26 Years Since Royal Commission into Aboriginal Deaths in Custody Final Report

April 15, 2017

The 15th of April 2017 marks 26 years since the Royal Commission into Aboriginal Deaths in Custody handed down its final report, which set many directions in current Indigenous policy.

The commission was established in 1987 by the Hawke government, and examined 99 Indigenous deaths in custody between 1 January 1980 and 31 May 1989. The key finding of the Royal Commission was that the deaths were due to the combination of police and prisons failing their duty of care, and the high numbers of Indigenous people being arrested and incarcerated. Indigenous and non-Indigenous prisoners did not have different death rates.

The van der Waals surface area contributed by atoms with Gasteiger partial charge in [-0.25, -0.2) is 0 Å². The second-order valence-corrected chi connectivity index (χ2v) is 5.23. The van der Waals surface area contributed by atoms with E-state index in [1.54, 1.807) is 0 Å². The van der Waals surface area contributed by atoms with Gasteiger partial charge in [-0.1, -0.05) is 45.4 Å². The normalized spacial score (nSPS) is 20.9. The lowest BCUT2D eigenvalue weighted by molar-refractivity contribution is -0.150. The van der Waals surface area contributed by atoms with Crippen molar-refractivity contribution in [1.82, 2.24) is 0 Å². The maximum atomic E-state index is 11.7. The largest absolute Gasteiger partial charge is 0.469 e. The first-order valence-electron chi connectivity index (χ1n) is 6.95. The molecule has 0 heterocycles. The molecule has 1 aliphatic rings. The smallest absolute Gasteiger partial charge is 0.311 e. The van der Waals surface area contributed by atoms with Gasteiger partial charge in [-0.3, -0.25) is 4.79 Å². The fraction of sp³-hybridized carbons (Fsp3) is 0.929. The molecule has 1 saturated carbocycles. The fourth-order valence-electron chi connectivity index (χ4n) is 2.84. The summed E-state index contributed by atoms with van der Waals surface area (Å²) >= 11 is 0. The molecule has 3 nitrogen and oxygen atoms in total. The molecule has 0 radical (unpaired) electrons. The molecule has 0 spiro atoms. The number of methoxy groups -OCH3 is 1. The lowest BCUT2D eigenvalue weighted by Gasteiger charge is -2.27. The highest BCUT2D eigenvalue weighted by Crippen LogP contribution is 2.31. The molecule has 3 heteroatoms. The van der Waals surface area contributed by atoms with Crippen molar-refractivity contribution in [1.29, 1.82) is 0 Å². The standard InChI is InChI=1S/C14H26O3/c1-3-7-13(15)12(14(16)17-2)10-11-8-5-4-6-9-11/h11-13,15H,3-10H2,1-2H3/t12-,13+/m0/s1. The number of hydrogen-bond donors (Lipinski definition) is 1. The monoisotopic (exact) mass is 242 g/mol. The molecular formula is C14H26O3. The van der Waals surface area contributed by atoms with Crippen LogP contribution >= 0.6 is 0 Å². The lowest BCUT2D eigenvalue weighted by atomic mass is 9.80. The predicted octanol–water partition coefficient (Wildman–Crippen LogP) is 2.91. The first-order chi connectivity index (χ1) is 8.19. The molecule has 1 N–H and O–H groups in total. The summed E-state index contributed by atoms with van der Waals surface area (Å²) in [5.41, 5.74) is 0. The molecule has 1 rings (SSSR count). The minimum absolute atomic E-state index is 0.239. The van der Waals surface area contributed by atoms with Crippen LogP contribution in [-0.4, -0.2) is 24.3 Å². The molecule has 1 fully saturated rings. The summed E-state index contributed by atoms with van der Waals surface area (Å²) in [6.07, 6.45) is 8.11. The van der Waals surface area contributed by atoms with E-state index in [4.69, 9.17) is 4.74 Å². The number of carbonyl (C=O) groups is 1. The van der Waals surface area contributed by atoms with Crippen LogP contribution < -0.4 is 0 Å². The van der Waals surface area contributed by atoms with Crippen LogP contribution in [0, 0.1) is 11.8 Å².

The Commission examined both the immediate causes of deaths and the factors leading to Indigenous incarceration. Approximately 40 per cent of the Royal Commission’s 339 recommendations concern social factors including youth policy, education, alcohol, health, employment, housing, land rights, self-determination and reconciliation. This set the foundations for current ‘Close the Gap’ efforts.

Want to know where we are now? Visit Parliament of Australia to find out!